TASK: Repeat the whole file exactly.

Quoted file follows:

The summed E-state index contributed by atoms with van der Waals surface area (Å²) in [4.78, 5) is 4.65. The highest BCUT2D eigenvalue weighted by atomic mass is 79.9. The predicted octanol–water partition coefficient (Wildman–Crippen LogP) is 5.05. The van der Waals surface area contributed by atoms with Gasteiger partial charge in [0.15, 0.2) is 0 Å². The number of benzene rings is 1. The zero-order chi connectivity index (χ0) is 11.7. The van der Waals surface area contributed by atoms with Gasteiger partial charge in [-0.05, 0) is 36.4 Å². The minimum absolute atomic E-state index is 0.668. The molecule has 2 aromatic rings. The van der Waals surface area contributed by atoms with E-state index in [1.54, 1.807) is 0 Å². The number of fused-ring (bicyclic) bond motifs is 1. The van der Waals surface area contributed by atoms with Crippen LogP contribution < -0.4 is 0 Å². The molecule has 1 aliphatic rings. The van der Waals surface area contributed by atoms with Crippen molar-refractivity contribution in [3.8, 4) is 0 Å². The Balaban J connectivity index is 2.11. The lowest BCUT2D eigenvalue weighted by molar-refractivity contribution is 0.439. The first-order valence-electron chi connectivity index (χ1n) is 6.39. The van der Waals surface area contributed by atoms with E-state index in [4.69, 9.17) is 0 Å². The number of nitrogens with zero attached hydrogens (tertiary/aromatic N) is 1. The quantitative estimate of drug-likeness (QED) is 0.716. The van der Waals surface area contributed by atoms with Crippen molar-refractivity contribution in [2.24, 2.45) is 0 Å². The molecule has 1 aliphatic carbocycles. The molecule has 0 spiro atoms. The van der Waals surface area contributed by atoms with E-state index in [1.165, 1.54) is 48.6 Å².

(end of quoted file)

The summed E-state index contributed by atoms with van der Waals surface area (Å²) in [4.78, 5) is 4.65. The highest BCUT2D eigenvalue weighted by atomic mass is 79.9. The predicted octanol–water partition coefficient (Wildman–Crippen LogP) is 5.05. The van der Waals surface area contributed by atoms with Gasteiger partial charge in [0.15, 0.2) is 0 Å². The number of benzene rings is 1. The zero-order chi connectivity index (χ0) is 11.7. The van der Waals surface area contributed by atoms with Gasteiger partial charge in [-0.05, 0) is 36.4 Å². The minimum absolute atomic E-state index is 0.668. The molecule has 2 aromatic rings. The van der Waals surface area contributed by atoms with E-state index in [1.54, 1.807) is 0 Å². The number of fused-ring (bicyclic) bond motifs is 1. The van der Waals surface area contributed by atoms with Crippen LogP contribution < -0.4 is 0 Å². The molecule has 1 aliphatic rings. The van der Waals surface area contributed by atoms with Crippen molar-refractivity contribution in [3.8, 4) is 0 Å². The Balaban J connectivity index is 2.11. The lowest BCUT2D eigenvalue weighted by molar-refractivity contribution is 0.439. The first-order valence-electron chi connectivity index (χ1n) is 6.39. The van der Waals surface area contributed by atoms with E-state index in [4.69, 9.17) is 0 Å². The number of nitrogens with zero attached hydrogens (tertiary/aromatic N) is 1. The quantitative estimate of drug-likeness (QED) is 0.716. The van der Waals surface area contributed by atoms with Crippen molar-refractivity contribution in [2.24, 2.45) is 0 Å². The molecule has 1 aliphatic carbocycles. The molecule has 0 spiro atoms. The van der Waals surface area contributed by atoms with E-state index in [1.165, 1.54) is 48.6 Å².